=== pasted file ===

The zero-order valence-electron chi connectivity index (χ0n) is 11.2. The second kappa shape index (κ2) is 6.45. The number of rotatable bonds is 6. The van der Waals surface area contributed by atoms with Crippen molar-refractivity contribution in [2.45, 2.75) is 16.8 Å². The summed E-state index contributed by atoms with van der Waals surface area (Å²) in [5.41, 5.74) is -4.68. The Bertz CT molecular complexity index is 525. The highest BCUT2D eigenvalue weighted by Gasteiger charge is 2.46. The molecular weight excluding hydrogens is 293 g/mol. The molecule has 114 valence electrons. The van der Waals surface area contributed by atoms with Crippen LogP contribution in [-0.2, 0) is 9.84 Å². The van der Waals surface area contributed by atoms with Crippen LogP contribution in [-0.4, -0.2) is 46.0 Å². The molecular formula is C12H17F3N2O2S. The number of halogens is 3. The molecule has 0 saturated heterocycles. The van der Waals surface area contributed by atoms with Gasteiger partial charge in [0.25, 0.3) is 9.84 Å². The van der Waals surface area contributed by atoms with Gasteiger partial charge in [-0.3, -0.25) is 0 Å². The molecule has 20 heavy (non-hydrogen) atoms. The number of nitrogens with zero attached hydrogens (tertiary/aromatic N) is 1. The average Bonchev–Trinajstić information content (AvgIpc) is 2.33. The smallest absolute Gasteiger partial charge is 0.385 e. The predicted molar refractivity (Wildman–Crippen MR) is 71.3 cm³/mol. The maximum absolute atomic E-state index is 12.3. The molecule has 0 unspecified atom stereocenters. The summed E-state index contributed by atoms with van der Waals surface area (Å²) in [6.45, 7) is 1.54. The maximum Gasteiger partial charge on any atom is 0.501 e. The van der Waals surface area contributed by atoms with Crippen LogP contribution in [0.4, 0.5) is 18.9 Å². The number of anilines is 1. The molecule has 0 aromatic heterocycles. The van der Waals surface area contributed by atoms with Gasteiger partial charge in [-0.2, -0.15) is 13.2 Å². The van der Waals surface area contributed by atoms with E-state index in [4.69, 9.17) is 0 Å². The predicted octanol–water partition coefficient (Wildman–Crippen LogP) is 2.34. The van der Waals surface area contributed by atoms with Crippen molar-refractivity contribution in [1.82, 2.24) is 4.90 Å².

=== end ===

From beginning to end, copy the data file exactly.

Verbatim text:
The zero-order valence-electron chi connectivity index (χ0n) is 11.2. The second kappa shape index (κ2) is 6.45. The number of rotatable bonds is 6. The van der Waals surface area contributed by atoms with Crippen molar-refractivity contribution in [2.45, 2.75) is 16.8 Å². The summed E-state index contributed by atoms with van der Waals surface area (Å²) in [5.41, 5.74) is -4.68. The Bertz CT molecular complexity index is 525. The highest BCUT2D eigenvalue weighted by Gasteiger charge is 2.46. The molecular weight excluding hydrogens is 293 g/mol. The molecule has 114 valence electrons. The van der Waals surface area contributed by atoms with Crippen LogP contribution in [-0.2, 0) is 9.84 Å². The van der Waals surface area contributed by atoms with Crippen LogP contribution in [-0.4, -0.2) is 46.0 Å². The molecular formula is C12H17F3N2O2S. The number of halogens is 3. The molecule has 0 saturated heterocycles. The van der Waals surface area contributed by atoms with Gasteiger partial charge in [0.25, 0.3) is 9.84 Å². The van der Waals surface area contributed by atoms with Gasteiger partial charge in [-0.3, -0.25) is 0 Å². The molecule has 20 heavy (non-hydrogen) atoms. The number of nitrogens with zero attached hydrogens (tertiary/aromatic N) is 1. The average Bonchev–Trinajstić information content (AvgIpc) is 2.33. The smallest absolute Gasteiger partial charge is 0.385 e. The predicted molar refractivity (Wildman–Crippen MR) is 71.3 cm³/mol. The maximum absolute atomic E-state index is 12.3. The molecule has 0 unspecified atom stereocenters. The summed E-state index contributed by atoms with van der Waals surface area (Å²) in [6.45, 7) is 1.54. The maximum Gasteiger partial charge on any atom is 0.501 e. The van der Waals surface area contributed by atoms with Crippen LogP contribution in [0.4, 0.5) is 18.9 Å². The number of anilines is 1. The molecule has 0 aromatic heterocycles. The van der Waals surface area contributed by atoms with Gasteiger partial charge in [-0.2, -0.15) is 13.2 Å². The van der Waals surface area contributed by atoms with E-state index in [4.69, 9.17) is 0 Å². The predicted octanol–water partition coefficient (Wildman–Crippen LogP) is 2.34. The van der Waals surface area contributed by atoms with Crippen molar-refractivity contribution in [1.82, 2.24) is 4.90 Å².